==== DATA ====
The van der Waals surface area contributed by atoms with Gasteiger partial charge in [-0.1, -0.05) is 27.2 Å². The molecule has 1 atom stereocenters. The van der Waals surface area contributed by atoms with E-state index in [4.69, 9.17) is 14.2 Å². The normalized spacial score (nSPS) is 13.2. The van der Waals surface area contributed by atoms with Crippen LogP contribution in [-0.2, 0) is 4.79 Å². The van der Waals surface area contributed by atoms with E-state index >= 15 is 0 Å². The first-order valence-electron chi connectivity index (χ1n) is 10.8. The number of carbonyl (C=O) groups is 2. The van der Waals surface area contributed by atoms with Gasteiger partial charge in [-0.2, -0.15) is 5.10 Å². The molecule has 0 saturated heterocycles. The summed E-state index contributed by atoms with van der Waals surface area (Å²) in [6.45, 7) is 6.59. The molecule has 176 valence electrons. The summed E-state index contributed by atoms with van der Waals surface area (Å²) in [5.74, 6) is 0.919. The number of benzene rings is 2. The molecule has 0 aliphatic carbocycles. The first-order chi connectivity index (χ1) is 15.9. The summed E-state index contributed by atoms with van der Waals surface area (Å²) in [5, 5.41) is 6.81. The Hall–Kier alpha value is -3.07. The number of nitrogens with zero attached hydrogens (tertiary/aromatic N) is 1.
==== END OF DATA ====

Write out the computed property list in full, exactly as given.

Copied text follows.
The van der Waals surface area contributed by atoms with Gasteiger partial charge in [-0.1, -0.05) is 27.2 Å². The molecule has 1 atom stereocenters. The van der Waals surface area contributed by atoms with E-state index in [4.69, 9.17) is 14.2 Å². The normalized spacial score (nSPS) is 13.2. The van der Waals surface area contributed by atoms with Crippen LogP contribution in [-0.2, 0) is 4.79 Å². The van der Waals surface area contributed by atoms with E-state index >= 15 is 0 Å². The first-order valence-electron chi connectivity index (χ1n) is 10.8. The number of carbonyl (C=O) groups is 2. The van der Waals surface area contributed by atoms with Gasteiger partial charge in [-0.2, -0.15) is 5.10 Å². The molecule has 0 saturated heterocycles. The summed E-state index contributed by atoms with van der Waals surface area (Å²) in [6.45, 7) is 6.59. The molecule has 176 valence electrons. The summed E-state index contributed by atoms with van der Waals surface area (Å²) in [5.74, 6) is 0.919. The number of benzene rings is 2. The molecule has 0 aliphatic carbocycles. The first-order chi connectivity index (χ1) is 15.9. The summed E-state index contributed by atoms with van der Waals surface area (Å²) in [5, 5.41) is 6.81. The Hall–Kier alpha value is -3.07. The number of nitrogens with zero attached hydrogens (tertiary/aromatic N) is 1.